Analia Bouguet named her newborn Luz Milagros, or Miracle Light.
The tiny girl, born three months premature, was in critical but improving condition on Wednesday in the same hospital where the staff pronounced her stillborn on April 3.
The case became public on Tuesday when Rafael Sabatinelli, the deputy health minister in the northern province of Chaco, announced in a news conference that five medical professionals involved have been suspended pending an official investigation.
Ms Bouguet told the TeleNoticias TV channel in an interview on Tuesday night that doctors gave her the death certificate just 20 minutes after the baby was born, and that she still hasn't received a birth certificate for her tiny girl.
Ms Bouguet said the baby was quickly put in a coffin and taken to the morgue's refrigeration room.
Twelve hours passed before she and her husband were able to open the coffin to say their last goodbyes.
She said that's when the baby trembled.
She thought it was her imagination - then she realised the little girl was alive, and dropped to her knees on the morgue floor in shock.
A morgue worker quickly picked up the girl and confirmed she was alive.
Then Ms Bouguet's brother grabbed the baby and ran to the hospital's neonatal intensive care unit, shouting for the doctors.
The baby was so cold, Bouguet said, that "it was like carrying a bottle of ice.''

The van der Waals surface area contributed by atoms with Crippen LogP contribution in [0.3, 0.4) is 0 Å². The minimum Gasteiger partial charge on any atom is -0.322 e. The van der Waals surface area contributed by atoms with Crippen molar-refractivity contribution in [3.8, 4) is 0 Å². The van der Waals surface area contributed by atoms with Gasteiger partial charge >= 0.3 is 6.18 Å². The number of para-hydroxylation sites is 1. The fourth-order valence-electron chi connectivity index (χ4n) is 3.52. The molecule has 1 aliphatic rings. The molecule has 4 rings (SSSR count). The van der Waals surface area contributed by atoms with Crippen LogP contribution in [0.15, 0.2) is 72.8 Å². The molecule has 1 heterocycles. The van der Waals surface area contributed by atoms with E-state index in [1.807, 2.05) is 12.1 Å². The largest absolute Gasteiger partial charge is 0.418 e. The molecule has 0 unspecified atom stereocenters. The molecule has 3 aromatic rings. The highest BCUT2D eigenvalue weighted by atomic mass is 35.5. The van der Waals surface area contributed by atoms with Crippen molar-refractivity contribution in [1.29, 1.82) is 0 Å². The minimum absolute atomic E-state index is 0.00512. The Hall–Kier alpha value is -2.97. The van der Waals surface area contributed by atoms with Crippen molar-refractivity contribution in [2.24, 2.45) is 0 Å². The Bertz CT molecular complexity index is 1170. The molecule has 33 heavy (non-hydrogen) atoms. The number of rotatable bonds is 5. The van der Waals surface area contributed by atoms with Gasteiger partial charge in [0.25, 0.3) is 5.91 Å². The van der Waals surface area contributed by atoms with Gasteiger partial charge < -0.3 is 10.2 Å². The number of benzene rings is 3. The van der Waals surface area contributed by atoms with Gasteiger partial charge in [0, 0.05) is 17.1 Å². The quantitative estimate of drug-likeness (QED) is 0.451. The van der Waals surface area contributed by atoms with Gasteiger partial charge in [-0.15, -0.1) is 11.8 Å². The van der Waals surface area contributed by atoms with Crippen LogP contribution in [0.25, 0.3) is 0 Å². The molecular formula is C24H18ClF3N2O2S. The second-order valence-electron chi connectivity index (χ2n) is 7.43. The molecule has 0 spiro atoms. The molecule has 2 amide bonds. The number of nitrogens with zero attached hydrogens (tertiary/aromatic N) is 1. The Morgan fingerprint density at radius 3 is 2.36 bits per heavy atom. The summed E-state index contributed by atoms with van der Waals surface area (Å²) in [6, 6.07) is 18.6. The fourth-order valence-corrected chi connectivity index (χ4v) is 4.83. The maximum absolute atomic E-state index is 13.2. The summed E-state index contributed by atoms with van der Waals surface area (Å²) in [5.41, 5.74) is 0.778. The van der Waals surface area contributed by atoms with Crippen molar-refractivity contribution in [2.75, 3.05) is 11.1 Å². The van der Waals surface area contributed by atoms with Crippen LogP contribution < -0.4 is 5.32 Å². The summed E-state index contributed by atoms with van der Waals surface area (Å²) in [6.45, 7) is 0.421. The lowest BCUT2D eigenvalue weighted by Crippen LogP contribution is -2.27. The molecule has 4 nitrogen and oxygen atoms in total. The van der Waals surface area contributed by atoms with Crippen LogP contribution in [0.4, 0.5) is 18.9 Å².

A week later, the baby is improving.
Ms Bouguet said she still has many unanswered questions about what happened.
She said she had given birth normally to four other children and doesn't understand why doctors gave her general anaesthesia this time.
She said she also doesn't know why she wasn't allowed to see her baby before it was put into a coffin.
She said she had to insist on going to the morgue's refrigeration room, where she brought her sister's mobile phone to take a picture of the newborn for the funeral.
Her husband struggled to open the lid, and then stepped aside to let her see inside.
"I moved the coverings aside and saw the tiny hand, with all five fingers, and I touched her hand and then uncovered her face,'' she said in the TeleNoticias interview.
"That's where I heard a tiny little cry. I told myself I was imagining it - it was my imagination. And then I stepped back and saw her waking up. It was as if she was saying 'Mama, you came for me!'
"That was when I fell to my knees. My husband didn't know what to do. We were just crying and I laughed and cried, cries and laughter. We must have seemed crazy.''
She says the family plans to sue the staff at Hospital Perrando in the city of Resistencia for malpractice, and still wants answers.
But they've been focused for now on their little girl, whom she described as amazingly healthy despite being born after just 26 weeks of gestation.
So far, she hasn't needed oxygen or other support commonly provided to premature babies, she said.
"I'm a believer. All of this was a miracle from God,'' she told Telam, Argentina's state news agency.
heraldsun.com.au 12 Apr 2012
Unbeknown to the patient doctors can be involved in either the illegal trade of organs or experimentation on newborns.
The families that are usually targeted are the ones that are vulnerable, or seen as ones that do not have the financial means to take matters further.
In Australia, in the 1960's medical experiments were held on newborns, and operations against the will or knowledge of the parents.
This practice is still occuring in Australia, but tis kept away from the mass media, and any 'scandals' are quickly attended to.